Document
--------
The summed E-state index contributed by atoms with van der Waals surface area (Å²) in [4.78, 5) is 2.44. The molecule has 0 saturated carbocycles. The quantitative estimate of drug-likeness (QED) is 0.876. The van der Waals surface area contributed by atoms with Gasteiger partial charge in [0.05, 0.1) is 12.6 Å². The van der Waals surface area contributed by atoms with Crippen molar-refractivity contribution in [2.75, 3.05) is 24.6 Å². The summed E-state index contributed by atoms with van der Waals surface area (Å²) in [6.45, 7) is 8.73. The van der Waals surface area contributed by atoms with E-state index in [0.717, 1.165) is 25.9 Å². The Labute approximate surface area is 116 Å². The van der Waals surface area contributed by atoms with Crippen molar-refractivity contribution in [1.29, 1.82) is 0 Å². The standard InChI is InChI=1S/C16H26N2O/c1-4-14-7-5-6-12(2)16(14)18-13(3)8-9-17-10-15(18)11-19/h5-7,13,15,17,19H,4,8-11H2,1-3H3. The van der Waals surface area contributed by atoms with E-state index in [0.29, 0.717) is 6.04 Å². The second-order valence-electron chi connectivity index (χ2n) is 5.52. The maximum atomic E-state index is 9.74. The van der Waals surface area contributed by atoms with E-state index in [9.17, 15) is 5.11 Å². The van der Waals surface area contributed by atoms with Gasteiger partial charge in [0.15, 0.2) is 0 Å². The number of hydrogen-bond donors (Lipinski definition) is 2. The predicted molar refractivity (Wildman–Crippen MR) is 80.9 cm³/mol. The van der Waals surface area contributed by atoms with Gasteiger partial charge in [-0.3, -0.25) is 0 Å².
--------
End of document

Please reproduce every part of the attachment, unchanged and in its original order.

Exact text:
The summed E-state index contributed by atoms with van der Waals surface area (Å²) in [4.78, 5) is 2.44. The molecule has 0 saturated carbocycles. The quantitative estimate of drug-likeness (QED) is 0.876. The van der Waals surface area contributed by atoms with Gasteiger partial charge in [0.05, 0.1) is 12.6 Å². The van der Waals surface area contributed by atoms with Crippen molar-refractivity contribution in [2.75, 3.05) is 24.6 Å². The summed E-state index contributed by atoms with van der Waals surface area (Å²) in [6.45, 7) is 8.73. The van der Waals surface area contributed by atoms with E-state index in [0.717, 1.165) is 25.9 Å². The Labute approximate surface area is 116 Å². The van der Waals surface area contributed by atoms with Crippen molar-refractivity contribution in [1.29, 1.82) is 0 Å². The standard InChI is InChI=1S/C16H26N2O/c1-4-14-7-5-6-12(2)16(14)18-13(3)8-9-17-10-15(18)11-19/h5-7,13,15,17,19H,4,8-11H2,1-3H3. The van der Waals surface area contributed by atoms with E-state index in [0.29, 0.717) is 6.04 Å². The second-order valence-electron chi connectivity index (χ2n) is 5.52. The maximum atomic E-state index is 9.74. The van der Waals surface area contributed by atoms with E-state index in [9.17, 15) is 5.11 Å². The van der Waals surface area contributed by atoms with Gasteiger partial charge in [0.15, 0.2) is 0 Å². The number of hydrogen-bond donors (Lipinski definition) is 2. The predicted molar refractivity (Wildman–Crippen MR) is 80.9 cm³/mol. The van der Waals surface area contributed by atoms with Gasteiger partial charge in [-0.3, -0.25) is 0 Å².